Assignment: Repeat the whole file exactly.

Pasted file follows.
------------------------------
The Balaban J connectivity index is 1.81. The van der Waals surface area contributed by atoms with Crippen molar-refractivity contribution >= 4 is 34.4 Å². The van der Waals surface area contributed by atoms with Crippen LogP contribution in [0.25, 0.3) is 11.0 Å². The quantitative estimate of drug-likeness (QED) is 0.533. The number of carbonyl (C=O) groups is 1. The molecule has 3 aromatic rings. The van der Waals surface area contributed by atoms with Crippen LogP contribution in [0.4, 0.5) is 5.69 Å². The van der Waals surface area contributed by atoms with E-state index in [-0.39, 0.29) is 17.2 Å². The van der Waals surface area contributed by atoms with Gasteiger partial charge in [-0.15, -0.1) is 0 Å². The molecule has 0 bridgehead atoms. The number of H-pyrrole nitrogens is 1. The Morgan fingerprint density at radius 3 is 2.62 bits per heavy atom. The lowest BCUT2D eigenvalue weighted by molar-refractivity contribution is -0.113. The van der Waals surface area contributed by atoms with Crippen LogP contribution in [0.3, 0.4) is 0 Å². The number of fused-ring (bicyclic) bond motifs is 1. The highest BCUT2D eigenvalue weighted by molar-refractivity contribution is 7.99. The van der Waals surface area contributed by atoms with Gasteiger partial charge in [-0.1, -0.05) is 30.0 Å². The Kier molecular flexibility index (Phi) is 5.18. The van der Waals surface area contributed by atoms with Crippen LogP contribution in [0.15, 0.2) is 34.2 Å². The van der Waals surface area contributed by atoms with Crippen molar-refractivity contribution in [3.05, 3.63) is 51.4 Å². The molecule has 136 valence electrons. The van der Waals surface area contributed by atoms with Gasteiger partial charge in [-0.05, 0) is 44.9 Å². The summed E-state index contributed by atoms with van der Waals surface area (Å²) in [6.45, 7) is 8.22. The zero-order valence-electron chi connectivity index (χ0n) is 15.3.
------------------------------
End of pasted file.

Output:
The Balaban J connectivity index is 1.81. The van der Waals surface area contributed by atoms with Crippen molar-refractivity contribution >= 4 is 34.4 Å². The van der Waals surface area contributed by atoms with Crippen LogP contribution in [0.25, 0.3) is 11.0 Å². The quantitative estimate of drug-likeness (QED) is 0.533. The number of carbonyl (C=O) groups is 1. The molecule has 3 aromatic rings. The van der Waals surface area contributed by atoms with Crippen LogP contribution in [0.4, 0.5) is 5.69 Å². The van der Waals surface area contributed by atoms with E-state index in [-0.39, 0.29) is 17.2 Å². The van der Waals surface area contributed by atoms with Gasteiger partial charge in [-0.15, -0.1) is 0 Å². The molecule has 0 bridgehead atoms. The number of H-pyrrole nitrogens is 1. The Morgan fingerprint density at radius 3 is 2.62 bits per heavy atom. The lowest BCUT2D eigenvalue weighted by molar-refractivity contribution is -0.113. The van der Waals surface area contributed by atoms with Crippen LogP contribution in [0.3, 0.4) is 0 Å². The number of fused-ring (bicyclic) bond motifs is 1. The highest BCUT2D eigenvalue weighted by molar-refractivity contribution is 7.99. The van der Waals surface area contributed by atoms with Gasteiger partial charge in [-0.1, -0.05) is 30.0 Å². The Kier molecular flexibility index (Phi) is 5.18. The van der Waals surface area contributed by atoms with Crippen LogP contribution in [0.15, 0.2) is 34.2 Å². The van der Waals surface area contributed by atoms with Crippen molar-refractivity contribution in [3.05, 3.63) is 51.4 Å². The molecule has 136 valence electrons. The van der Waals surface area contributed by atoms with Gasteiger partial charge in [-0.05, 0) is 44.9 Å². The summed E-state index contributed by atoms with van der Waals surface area (Å²) in [6.45, 7) is 8.22. The zero-order valence-electron chi connectivity index (χ0n) is 15.3.